|91||Vetch||Vicia spp.||Honey bees, Bumblebees, Solitary bees||seed|
|92||Cowpea, Black-eyed pea, Blackeye bean||Vigna unguiculata||Honey bees, Bumblebees, Solitary bees||seed|
|93||Karite||Vitellaria paradoxa||Honey bees||nut|
|94||Grape||Vitis spp.||Honey bees, Solitary bees, Flies||fruit|
|95||Jujube||Zizyphus jujuba||Honey bees, Solitary bees, Flies, Beetles, Wasps||fruit|
Only Use Natural Pesticides and FertilizersWHy Use Anything Else?
Avoid using herbicides or pesticides in the bee garden.
They not only can be toxic to bees but also are best not introduced to children or adults that visit your garden.
Ladybugs, spiders, and praying mantises will naturally keep pest populations in check.
Build a Bee BathOr Buy One, Click On The Photo To Purchase!
Bees need a place to get fresh, clean water. Fill a shallow container of water with pebbles or twigs for the bees to land on while drinking.
Make sure to maintain the container full of freshwater to ensure that they know they can return to the same spot every day in your bee garden.
Bees And Honey Have Been Around ForeverLet’s Work Together To Keep It That Way!
Honey use and production have a long and varied history as an ancient activity.
The ancient Egyptians offered honey to their deities as a sacrifice. They also used honey for embalming the dead.
The cultivation of honey probably originated in Tropical Africa and spread from there to Northern Europe and East into Asia. Native Americans did not know honey. In 1622, the first European colonists brought the sub-species Apis mellifera mellifera to the Americas.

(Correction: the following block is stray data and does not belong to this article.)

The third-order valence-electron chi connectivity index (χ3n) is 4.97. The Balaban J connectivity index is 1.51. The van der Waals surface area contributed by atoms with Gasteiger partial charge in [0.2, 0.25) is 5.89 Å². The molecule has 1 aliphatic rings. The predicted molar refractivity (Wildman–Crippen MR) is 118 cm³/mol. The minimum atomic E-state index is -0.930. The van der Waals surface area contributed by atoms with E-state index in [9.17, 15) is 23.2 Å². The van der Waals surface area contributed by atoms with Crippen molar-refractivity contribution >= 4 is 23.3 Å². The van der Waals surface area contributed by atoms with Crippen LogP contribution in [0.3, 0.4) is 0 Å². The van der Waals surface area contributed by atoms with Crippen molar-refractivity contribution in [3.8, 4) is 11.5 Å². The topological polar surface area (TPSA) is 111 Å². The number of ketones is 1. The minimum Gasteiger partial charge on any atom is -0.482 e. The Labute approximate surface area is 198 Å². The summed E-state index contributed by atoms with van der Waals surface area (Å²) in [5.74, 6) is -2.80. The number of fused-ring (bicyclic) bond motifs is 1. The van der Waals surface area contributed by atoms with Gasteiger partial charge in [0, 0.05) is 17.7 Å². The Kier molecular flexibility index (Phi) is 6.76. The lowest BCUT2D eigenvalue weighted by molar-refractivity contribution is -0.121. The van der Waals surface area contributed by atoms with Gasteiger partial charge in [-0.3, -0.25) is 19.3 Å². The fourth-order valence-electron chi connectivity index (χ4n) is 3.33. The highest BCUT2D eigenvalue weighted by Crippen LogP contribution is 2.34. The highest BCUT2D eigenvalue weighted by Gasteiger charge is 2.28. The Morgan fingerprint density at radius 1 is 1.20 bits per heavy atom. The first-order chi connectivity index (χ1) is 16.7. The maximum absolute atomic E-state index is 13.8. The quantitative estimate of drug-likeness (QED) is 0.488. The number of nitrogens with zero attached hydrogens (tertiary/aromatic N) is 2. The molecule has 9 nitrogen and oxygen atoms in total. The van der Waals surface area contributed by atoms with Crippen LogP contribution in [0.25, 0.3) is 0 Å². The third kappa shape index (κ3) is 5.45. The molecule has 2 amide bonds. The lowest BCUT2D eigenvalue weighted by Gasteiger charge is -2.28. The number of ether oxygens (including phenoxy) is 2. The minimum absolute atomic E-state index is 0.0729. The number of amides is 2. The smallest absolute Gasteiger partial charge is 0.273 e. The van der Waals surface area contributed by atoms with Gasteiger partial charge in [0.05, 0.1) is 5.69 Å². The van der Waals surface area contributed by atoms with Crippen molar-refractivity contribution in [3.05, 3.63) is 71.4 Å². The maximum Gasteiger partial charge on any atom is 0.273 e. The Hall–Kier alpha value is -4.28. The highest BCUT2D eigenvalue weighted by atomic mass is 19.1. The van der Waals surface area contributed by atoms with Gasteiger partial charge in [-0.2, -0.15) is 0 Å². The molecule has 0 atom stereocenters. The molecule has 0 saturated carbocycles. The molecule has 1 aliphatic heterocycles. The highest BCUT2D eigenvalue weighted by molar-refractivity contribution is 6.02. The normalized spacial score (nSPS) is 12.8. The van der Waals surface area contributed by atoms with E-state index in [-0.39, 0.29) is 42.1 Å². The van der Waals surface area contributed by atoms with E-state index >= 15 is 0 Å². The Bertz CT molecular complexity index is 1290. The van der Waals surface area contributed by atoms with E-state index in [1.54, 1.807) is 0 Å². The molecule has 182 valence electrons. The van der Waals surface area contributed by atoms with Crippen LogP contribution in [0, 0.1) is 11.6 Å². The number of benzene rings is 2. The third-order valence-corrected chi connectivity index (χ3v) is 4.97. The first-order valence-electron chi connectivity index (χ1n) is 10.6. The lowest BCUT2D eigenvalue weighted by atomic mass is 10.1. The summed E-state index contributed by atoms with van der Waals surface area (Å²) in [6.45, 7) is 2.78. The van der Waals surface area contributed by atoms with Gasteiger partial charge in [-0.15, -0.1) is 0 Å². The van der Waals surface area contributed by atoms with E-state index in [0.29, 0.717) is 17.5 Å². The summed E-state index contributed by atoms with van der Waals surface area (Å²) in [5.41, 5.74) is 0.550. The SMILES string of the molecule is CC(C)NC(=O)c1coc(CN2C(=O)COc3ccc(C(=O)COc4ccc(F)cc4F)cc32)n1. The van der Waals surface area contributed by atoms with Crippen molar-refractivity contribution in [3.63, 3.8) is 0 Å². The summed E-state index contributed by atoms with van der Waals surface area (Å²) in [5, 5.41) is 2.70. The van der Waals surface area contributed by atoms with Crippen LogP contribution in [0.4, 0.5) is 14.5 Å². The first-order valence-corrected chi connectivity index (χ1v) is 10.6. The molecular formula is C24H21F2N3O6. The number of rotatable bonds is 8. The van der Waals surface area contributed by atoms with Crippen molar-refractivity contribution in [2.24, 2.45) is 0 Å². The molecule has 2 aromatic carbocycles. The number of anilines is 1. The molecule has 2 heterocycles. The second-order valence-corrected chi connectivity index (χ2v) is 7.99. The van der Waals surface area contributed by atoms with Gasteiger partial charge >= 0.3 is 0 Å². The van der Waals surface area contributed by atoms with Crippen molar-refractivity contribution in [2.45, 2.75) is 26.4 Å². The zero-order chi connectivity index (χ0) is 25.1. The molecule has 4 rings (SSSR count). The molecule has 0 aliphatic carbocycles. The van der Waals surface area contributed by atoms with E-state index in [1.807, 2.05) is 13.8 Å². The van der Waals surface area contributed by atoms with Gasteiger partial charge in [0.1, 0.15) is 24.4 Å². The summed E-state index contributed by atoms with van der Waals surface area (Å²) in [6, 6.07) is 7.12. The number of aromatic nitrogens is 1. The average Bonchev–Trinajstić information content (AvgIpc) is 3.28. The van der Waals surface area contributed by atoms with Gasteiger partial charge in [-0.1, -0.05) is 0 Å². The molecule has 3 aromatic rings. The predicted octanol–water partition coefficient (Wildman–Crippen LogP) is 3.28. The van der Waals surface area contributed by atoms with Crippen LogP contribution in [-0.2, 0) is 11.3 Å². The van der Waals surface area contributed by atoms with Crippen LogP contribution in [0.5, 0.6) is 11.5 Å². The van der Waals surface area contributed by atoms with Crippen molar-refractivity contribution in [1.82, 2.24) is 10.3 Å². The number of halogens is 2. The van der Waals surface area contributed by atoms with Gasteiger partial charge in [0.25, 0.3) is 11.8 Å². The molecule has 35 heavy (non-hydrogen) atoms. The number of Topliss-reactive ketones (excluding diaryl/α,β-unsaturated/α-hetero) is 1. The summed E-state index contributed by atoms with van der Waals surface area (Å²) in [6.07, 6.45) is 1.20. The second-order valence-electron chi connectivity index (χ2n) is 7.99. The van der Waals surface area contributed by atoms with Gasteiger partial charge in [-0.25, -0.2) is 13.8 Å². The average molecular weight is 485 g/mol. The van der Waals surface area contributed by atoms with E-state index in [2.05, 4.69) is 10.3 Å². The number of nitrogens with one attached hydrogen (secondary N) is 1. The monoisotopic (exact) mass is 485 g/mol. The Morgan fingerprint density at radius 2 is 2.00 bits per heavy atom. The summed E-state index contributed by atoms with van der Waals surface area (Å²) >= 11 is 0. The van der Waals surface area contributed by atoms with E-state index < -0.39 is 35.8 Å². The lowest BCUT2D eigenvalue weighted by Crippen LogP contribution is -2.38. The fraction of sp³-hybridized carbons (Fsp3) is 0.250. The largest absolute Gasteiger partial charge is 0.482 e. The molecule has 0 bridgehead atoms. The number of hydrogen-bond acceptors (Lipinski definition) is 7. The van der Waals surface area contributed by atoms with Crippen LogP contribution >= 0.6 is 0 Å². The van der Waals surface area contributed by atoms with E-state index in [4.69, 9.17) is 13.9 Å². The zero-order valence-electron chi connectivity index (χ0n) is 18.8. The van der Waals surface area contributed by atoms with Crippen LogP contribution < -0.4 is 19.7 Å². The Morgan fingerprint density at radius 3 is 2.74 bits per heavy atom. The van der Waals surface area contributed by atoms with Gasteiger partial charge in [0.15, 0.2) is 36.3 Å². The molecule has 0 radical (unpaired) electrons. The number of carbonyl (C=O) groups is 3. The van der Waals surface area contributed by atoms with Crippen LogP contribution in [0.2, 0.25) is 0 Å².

Is beeswax a bee poop? No, honey bees have four glands that excrete liquid wax and the material they excrete hardens as it is oxidized in the air.
Their excrement ( poop as you term it ) is often deposited on flowers and honey is regurgitated from the bees after the enzymatic activity in the stomach.
Honey is not bee vomit. It is perceived as vomit as it comes out from the bee’s mouth. But it is not. The bee sucks and collects the nectar from flowers using its long proboscis and store it in its special stomach or “honey stomach” separate from its true stomach for digestion.
Oddly, Honey does not go bad. In fact, it’s recognized as the only food that doesn’t spoil. It will, however, crystallize (becoming thick and cloudy) over time. If this happens, just remove the lid from the jar, place it in a pan of water, and warm it over low heat until the honey returns to its original consistency.
The Bee Has All The BUZZ!Even Famous People Love ‘Em!
- Pope Urban VIII used the bee as his emblem.
- The bee was the sign of the king of Lower Egypt during the First Dynasty around 3,200BC.
- Napoleon’s flag carried a single line of bees in flight, and his robe was embroidered with bees.
- In the third century BC, the bee was the emblem used on coins in the Greek city of Ephesus.
- The bee was the symbol of the Greek goddess Artemis.
- The bee was the emblem of eros/cupid.
The Craziest Things!?!?!It’s Life, RIght?
- One bee has to fly about 90,000 miles, or three times around the globe, just to make one pound of honey.
- The average bee will make only 1/12th of a teaspoon of honey in its lifetime.
- A honey bee visits 50 to 100 flowers during a collection trip.
- A honey bee can fly for up to six miles, and as fast as 15 miles per hour.
- Research published in the Royal Society found that bumblebees living in urban areas experience healthier lives than their counterparts in rural habitats. Their colonies are larger, better fed, and less prone to disease. Urban colonies also survive longer than their country cousins.